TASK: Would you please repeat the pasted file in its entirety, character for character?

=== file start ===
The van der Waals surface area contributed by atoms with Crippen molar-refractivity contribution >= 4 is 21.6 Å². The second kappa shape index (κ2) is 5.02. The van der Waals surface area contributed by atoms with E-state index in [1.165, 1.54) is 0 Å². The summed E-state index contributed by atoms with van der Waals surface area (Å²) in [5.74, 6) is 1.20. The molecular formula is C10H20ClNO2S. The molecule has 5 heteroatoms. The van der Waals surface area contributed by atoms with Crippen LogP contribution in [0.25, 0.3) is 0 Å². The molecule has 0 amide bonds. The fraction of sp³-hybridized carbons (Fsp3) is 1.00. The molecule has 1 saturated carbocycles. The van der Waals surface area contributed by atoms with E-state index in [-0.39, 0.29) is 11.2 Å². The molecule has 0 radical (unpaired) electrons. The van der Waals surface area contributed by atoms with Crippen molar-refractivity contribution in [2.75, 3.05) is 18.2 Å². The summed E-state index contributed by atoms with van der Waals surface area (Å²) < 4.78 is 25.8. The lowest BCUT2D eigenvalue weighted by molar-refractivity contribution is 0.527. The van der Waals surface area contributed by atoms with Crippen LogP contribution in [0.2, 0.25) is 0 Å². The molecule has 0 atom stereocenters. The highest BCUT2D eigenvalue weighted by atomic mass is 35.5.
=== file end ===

The van der Waals surface area contributed by atoms with Crippen molar-refractivity contribution >= 4 is 21.6 Å². The second kappa shape index (κ2) is 5.02. The van der Waals surface area contributed by atoms with E-state index in [1.165, 1.54) is 0 Å². The summed E-state index contributed by atoms with van der Waals surface area (Å²) in [5.74, 6) is 1.20. The molecular formula is C10H20ClNO2S. The molecule has 5 heteroatoms. The van der Waals surface area contributed by atoms with Crippen LogP contribution in [0.25, 0.3) is 0 Å². The molecule has 0 amide bonds. The fraction of sp³-hybridized carbons (Fsp3) is 1.00. The molecule has 1 saturated carbocycles. The van der Waals surface area contributed by atoms with E-state index in [-0.39, 0.29) is 11.2 Å². The molecule has 0 radical (unpaired) electrons. The van der Waals surface area contributed by atoms with Crippen molar-refractivity contribution in [2.75, 3.05) is 18.2 Å². The summed E-state index contributed by atoms with van der Waals surface area (Å²) < 4.78 is 25.8. The lowest BCUT2D eigenvalue weighted by molar-refractivity contribution is 0.527. The van der Waals surface area contributed by atoms with Crippen LogP contribution in [0.2, 0.25) is 0 Å². The molecule has 0 atom stereocenters. The highest BCUT2D eigenvalue weighted by atomic mass is 35.5.